Even though database vendors continue to proclaim the fact that they have "self-healing" databases, performance problems continue to plague many critical database systems. Added complexity in the database engines and a reduced DBA staff has added to the administrator's burden of keeping databases up and running at a rapid pace.
When troubleshooting performance problems, an Oracle DBA can employ a number of different techniques to uncover the root cause of database slowdowns. These methods include observing key ratios, using wait events, viewing performance details for heavy resource-hungry sessions, and tracking down inefficient SQL. The most in-vogue practices focus on bottlenecks (waits) and SQL interrogation, but smart DBAs also know when to put into play their favorite ratio and session scripts or monitors to fully expose a suspected performance problem.
I have to confess that when working through the database tuning process, I have often overlooked a subtle, but nasty threat to database performance - disk sorts. Excessive disk sort activity can make a wreck out of well-optimized SQL statements and give a black eye to even the most robust database server. How can this happen? More importantly, is your database suffering from disk sort problems? Let's take a look at this performance thief and see how to both find and fix disk sort activity on a database.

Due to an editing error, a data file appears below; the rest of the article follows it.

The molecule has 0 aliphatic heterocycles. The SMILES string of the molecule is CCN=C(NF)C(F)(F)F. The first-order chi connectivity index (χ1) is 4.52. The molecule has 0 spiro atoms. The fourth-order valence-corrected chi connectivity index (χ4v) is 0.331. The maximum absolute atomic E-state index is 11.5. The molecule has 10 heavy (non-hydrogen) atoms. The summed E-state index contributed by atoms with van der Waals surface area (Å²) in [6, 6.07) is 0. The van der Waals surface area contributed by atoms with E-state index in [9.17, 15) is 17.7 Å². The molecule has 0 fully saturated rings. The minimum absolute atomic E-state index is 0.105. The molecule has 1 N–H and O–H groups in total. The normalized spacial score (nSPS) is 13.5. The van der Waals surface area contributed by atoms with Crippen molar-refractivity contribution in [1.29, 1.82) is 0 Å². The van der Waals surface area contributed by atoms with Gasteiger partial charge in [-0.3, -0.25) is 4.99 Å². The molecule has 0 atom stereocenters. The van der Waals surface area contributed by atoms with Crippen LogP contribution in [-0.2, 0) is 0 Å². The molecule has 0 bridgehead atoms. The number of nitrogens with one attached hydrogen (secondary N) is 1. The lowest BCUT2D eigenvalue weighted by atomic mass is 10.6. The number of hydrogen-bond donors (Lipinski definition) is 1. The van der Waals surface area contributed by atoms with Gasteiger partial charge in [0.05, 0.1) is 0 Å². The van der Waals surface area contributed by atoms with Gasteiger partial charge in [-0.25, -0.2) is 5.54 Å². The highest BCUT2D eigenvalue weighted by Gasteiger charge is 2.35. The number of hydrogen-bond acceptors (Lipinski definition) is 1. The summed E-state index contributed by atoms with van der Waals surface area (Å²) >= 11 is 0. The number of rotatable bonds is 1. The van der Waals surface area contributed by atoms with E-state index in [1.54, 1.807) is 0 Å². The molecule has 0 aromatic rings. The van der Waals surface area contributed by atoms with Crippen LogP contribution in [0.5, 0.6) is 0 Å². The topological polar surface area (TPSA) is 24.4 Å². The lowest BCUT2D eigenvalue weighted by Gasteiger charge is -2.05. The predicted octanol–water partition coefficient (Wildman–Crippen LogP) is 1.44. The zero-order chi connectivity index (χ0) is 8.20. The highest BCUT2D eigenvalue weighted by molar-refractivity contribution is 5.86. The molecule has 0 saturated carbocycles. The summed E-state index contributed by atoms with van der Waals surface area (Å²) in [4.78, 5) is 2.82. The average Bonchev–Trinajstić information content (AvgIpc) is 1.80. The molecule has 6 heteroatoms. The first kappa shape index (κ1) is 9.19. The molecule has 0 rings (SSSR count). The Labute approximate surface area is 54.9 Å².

What is a Disk Sort?
All DBAs know that various operations and SQL statement executions can create sort activity in the database. For example, include one of Oracle's aggregation functions (MAX, MIN, etc.) in a SQL statement and you've introduced a sort operation to the database. A required sort is not necessarily a bad thing if it is efficiently performed. A short list of some of the most common SQL commands/clauses that can cause sorts include:
- CREATE INDEX, ALTER INDEX ... REBUILD
- ORDER BY
- GROUP BY
- IN, NOT IN
- Aggregation functions (MAX, MIN, AVG, SUM)
- Certain unindexed joins
- Certain correlated subqueries
A sort can become problematic if it requires disk I/O for it to complete. When a sort operation occurs, Oracle attempts to perform the sort in a memory space that is assigned by the DBA. In Oracle versions below Oracle9i, this memory sort area was controlled by the SORT_AREA_SIZE and SORT_AREA_RETAINED_SIZE initialization parameters. For Oracle9i and above, Oracle recommends the use of PGA_AGGREGATE_TARGET. If a sort is too large to be contained within this memory space, Oracle will continue the sort on disk - specifically, in the user's assigned temporary tablespace. This is where performance problems can begin to develop.
Most DBAs will tell you that they understand the impact of excessive physical I/O on their database and that they strive to keep it to a minimum. However, when they refer to physical I/O, they typically think about physical read activity needed to satisfy a SQL statement's request, but totally forget about disk sorts. They shouldn't. In my opinion, a disk sort can far outweigh the unwanted effects of regular disk I/O read activity because a disk sort involves both physical reads and physical writes. First, Oracle must perform physical writes to a session's temporary tablespace for the sort activity it cannot handle in memory. Then, the database must turn right around and read that information back from disk to build the result set requested by the SQL query. So in essence, it's a double whammy especially for large result sets that are the product of heavy sort requests.